Maybe you have wanderlust and want to document your travels. Maybe you have a baby on the way and want to capture all of the firsts. Maybe your kids have flown the coop and you are looking for a new hobby. Whatever your reason, learning how to create beautiful photographs is a worthwhile venture. But, it is an expensive hobby and there is a lot to learn! So, you ask– how do I get into photography?
Like any creative outlet, there’s no single “right” answer. However, there are a number of things you can do to head in the right direction, instead of becoming frustrated and turning your new fancy camera into a paperweight. Here are some tips for all of you newbies.
Determine what inspires you
Step one is to find your inspiration. If you enjoy traveling, you might want to jump into landscape photography. If you have kids, I know you want to capture all of those cute moments around the house and on-the-go adventures and you can do so in a beautiful photojournalistic syle.
Browse through some photos. What stands out to you? Are you more into the sharpness of detail and technical perfection or the feeling you get when you see an image that moves you emotionally? Do you prefer posed photos or real-life authentic moments?
By identifying what inspires you, you can better determine where to start learning photography.
Choose the right camera, and get to know it
You don’t need the latest, greatest camera on the market. But, there are some features that are important. You should get a camera that has manual mode–this is how you really control the image. You should also get a camera that has RAW–because once you learn how to get the shots you want, you’re going to want to perfect them through editing (hello Lightroom!).
A DSLR (digital single-lens reflex) camera is what I would recommend. This type of camera will give you high resolution images and provide the flexibility for expanding with different lenses. The entry-level models are your best bet–they are the most inexpensive and have fewer buttons and dials that seem to daunt beginners. You’ll find out that entry-level DSLR cameras have a crop-sensor (what???). While a crop-sensor does not provide the same level of image quality as a full-frame sensor, it does offer major advantages when it comes to cost. The crop-sensor also allows for the camera to be more compact. If you were to jump into a full-frame sensor, professional-grade camera right off the bat, you would probably be fed up on day one and never pick it up again. The pro DSLR cameras (most often) do not come with any automatic settings and have twice as many buttons, dials and options as the beginner-friendly models.
In my opinion, Canon and Nikon are created equal. Keep in mind that once you become heavily invested in one line, you’ll probably want to stick with it.
When you settle on just the right camera and bring it home, learn it inside and out. There are a smorgasbord of blogs with helpful information and you’ll find that many local camera shops teach classes–if you’re in Austin, check out Precision Camera. I am also a huge fan of the online classes Clickin Moms has to offer–especially their breakout series (super affordable).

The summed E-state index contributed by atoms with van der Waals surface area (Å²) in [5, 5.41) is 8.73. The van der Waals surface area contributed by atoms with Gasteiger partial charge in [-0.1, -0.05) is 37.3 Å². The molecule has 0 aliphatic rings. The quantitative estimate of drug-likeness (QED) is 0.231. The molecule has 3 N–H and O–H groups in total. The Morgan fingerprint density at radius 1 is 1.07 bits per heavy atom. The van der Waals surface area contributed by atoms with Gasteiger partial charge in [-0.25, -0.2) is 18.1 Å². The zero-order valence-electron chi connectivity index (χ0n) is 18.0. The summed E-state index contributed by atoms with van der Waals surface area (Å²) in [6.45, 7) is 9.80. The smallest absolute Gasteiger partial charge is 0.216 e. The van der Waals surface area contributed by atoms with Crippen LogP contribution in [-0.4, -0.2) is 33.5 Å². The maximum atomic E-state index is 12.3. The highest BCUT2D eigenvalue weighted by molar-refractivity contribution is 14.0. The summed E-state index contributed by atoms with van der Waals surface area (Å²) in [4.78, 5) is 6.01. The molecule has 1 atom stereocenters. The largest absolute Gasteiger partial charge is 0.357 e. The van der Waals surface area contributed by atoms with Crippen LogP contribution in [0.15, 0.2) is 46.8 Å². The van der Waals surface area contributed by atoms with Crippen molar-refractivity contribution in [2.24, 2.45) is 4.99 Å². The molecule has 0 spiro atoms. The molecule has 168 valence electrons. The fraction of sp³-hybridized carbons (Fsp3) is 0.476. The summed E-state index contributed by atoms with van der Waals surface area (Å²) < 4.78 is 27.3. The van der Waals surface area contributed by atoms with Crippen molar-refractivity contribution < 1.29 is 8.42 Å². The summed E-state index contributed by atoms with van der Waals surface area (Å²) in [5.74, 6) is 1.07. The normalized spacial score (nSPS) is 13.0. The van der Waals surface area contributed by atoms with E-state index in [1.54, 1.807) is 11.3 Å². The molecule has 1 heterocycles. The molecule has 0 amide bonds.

Consider it your new sidekick
While you’re learning, take your camera everywhere and shoot everyday. Inspiration is all around you! You can’t take pictures unless you have your camera with you. Take it to work and bring it along for every adventure. When something inspires you, take some photos. Try different compositions. It’s easy to take good photos when you feel inspired.
When you take a look at your images what do you like? What don’t you like? As you learn more about techniques through a class, blog-reading, from social media inspo surfing or from experience, try them out on your camera. Experiment with different options and watch how they change your shot.
It’s all about the light
Understanding light is the most essential aspect of becoming a good photographer. If nothing else, learn light. Watch how placing the light behind, beside or in front of your subject changes your results.
Learn how to shoot manual
Getting into photography means taking control of your images. To do this, you’ll need to venture off of auto. But first, you’ll need to learn what aperture, ISO and shutter speed mean. From there, try out the aperture and shutter speed priority settings. Once you feel comfortable using those, the jump to full manual mode won’t be so intimidating.
Add some new glass
Once you get the hang of manual mode, a new lens is a good way to improve the quality of your images. Wait until you understand aperture before you buy a new lens. A 50mm f/1.8 prime lens is a great option that won’t break the bank. But you can try another type of lens depending on where your interest lies. A telephoto lens is great for sports or wildlife photography. A macro lens is great for shooting close-up.
Take it easy
Photography is a rewarding hobby, and for me has become the most fantastic career. But, everyone has to start somewhere. At the beginning of your journey, determine what inspires you. Choose the right camera, take it everywhere and shoot everyday. Learn all about light and how to shoot in manual. When you feel comfortable, kick up the quality of your images with a new lens. As you are doing all of the above–enjoy yourself. Cut yourself some slack if you get frustrated. Don’t give up. The art of photography is unique to your individual eye and “mastering” it is subjective and a lifelong experience.
My name is Melanie Applegate and I’m an Austin-based natural-light lifestyle photographer fueling the drive to create. If you’d like, you can follow my work on Instagram.